Chapter 9 : Gene Acquisition and Loss in the Phylogenetic Lineages of the Invasive

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and enteroinvasive (EIEC) are a class of enteric pathogens that have evolved the ability to invade epithelial cells and cause severe intestinal illness. In a study on evolutionary analysis of Shigella at the DNA sequence level, the nucleotide sequence of 7,160 bp representing eight housekeeping loci from four regions of the genome was determined. Polymerase chain reaction (PCR) amplification of three marker loci was used to screen for SHI-4, which appeared to be widespread among the clonal groups. Since the isolates used in a study on molecular epidemiology of the island 4 (SHI-4) PAI were selected on the basis of resistance to multiple antibiotics, it is possible that the actual distribution of these loci among and EIEC may be different in a randomly sampled collection of strains. Other reports of gene acquisition stem from comparisons of available genome sequences. In contrast to gene acquisition, there is growing evidence that gene loss has been important in the adaptive radiation of and EIEC. Both gene acquisition and loss have played a major role in the adaptation of these radiations; selection has favored both the establishment of certain virulence factors in particular lineages and the independent deletion of antivirulence functions.

Citation: Bumbaugh A, Lacher D. 2011. Gene Acquisition and Loss in the Phylogenetic Lineages of the Invasive , p 135-156. In Walk S, Feng P (ed), Population Genetics of Bacteria. ASM Press, Washington, DC. doi: 10.1128/9781555817114.ch9
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Image of Figure 1.
Figure 1.

General genetic composition of an invasive isolate. The pINV plasmid encodes genes involved in host cell entry and it is found in all and EIEC. The chromosome contains the locus, which regulates the acquired pINV plasmid. Example PAIs (SHI-2 and SHI-3) are incorporated in or near tRNA sites. The distribution of PAIs and other virulence loci is variable among the invasive .

Citation: Bumbaugh A, Lacher D. 2011. Gene Acquisition and Loss in the Phylogenetic Lineages of the Invasive , p 135-156. In Walk S, Feng P (ed), Population Genetics of Bacteria. ASM Press, Washington, DC. doi: 10.1128/9781555817114.ch9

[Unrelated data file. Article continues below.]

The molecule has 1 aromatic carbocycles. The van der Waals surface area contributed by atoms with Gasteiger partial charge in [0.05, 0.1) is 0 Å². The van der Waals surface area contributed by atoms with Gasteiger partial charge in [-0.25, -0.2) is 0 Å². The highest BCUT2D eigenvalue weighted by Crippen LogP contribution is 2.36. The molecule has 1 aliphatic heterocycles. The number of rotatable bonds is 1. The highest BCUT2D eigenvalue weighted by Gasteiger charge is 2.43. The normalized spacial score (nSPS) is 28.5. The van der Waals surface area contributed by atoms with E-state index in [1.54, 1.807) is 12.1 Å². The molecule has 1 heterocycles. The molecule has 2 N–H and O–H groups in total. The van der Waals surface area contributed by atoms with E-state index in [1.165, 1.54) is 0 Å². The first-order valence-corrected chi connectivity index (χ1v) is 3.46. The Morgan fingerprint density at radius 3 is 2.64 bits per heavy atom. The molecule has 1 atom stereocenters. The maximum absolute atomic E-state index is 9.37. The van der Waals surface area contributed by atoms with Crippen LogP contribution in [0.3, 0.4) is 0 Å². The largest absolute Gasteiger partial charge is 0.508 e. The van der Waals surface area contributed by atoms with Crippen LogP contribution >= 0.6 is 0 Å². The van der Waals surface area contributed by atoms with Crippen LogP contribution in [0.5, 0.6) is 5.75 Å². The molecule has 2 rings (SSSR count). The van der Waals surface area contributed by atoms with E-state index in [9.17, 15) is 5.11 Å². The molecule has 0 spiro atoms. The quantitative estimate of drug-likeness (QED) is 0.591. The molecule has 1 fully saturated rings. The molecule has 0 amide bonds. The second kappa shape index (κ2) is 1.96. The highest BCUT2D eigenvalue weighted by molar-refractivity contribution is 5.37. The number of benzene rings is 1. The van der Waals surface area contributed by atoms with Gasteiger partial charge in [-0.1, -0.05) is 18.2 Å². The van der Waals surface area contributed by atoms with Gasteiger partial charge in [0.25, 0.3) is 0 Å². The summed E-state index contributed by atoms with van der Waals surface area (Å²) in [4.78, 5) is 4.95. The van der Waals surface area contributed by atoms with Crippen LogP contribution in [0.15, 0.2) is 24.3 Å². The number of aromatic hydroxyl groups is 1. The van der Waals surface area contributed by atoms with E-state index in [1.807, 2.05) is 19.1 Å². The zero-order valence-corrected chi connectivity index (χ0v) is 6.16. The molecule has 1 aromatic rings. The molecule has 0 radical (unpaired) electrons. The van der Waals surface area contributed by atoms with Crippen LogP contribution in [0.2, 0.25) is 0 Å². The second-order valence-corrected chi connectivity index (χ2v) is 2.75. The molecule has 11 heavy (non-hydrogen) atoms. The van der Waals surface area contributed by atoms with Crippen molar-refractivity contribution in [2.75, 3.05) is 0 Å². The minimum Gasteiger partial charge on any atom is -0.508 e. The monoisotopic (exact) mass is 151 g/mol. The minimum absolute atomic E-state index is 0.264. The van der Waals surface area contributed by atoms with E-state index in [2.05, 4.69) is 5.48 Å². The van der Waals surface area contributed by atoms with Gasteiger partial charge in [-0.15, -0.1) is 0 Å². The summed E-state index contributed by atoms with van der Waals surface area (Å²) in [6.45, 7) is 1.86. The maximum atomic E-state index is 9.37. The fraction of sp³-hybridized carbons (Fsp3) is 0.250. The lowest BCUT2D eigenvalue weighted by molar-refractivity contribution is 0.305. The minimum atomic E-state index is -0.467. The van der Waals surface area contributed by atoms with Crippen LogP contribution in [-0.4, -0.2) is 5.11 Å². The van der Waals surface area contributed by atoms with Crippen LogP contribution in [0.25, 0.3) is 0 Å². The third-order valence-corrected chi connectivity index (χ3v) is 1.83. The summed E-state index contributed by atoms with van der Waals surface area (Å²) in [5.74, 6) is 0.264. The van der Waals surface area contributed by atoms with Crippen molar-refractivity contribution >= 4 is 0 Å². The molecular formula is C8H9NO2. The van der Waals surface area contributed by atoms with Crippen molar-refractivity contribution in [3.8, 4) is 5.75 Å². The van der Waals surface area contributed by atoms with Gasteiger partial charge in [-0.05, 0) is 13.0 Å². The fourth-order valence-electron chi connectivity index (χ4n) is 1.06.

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Image of Figure 2.
Figure 2.

General phylogenetic relationships between the invasive and other pathotypes. Patterns of gene acquisition are indicated as follows: * = pINV; square = SHI-1; circle = aerobactin operon; triangle = . The unfilled symbols indicate variable presence of the virulence genes within the group. EAEC, enteroaggregative ; STEC, Shiga toxin-producing .

Citation: Bumbaugh A, Lacher D. 2011. Gene Acquisition and Loss in the Phylogenetic Lineages of the Invasive , p 135-156. In Walk S, Feng P (ed), Population Genetics of Bacteria. ASM Press, Washington, DC. doi: 10.1128/9781555817114.ch9
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Table 1.

Classification of and EIEC serotypes into phylogenetic groups

Citation: Bumbaugh A, Lacher D. 2011. Gene Acquisition and Loss in the Phylogenetic Lineages of the Invasive , p 135-156. In Walk S, Feng P (ed), Population Genetics of Bacteria. ASM Press, Washington, DC. doi: 10.1128/9781555817114.ch9
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Table 2.

PAIs identified in strains

Citation: Bumbaugh A, Lacher D. 2011. Gene Acquisition and Loss in the Phylogenetic Lineages of the Invasive , p 135-156. In Walk S, Feng P (ed), Population Genetics of Bacteria. ASM Press, Washington, DC. doi: 10.1128/9781555817114.ch9
Generic image for table
Table 3.

Invasive genome sequences publicly available through the NCBI Genomes database

Citation: Bumbaugh A, Lacher D. 2011. Gene Acquisition and Loss in the Phylogenetic Lineages of the Invasive , p 135-156. In Walk S, Feng P (ed), Population Genetics of Bacteria. ASM Press, Washington, DC. doi: 10.1128/9781555817114.ch9

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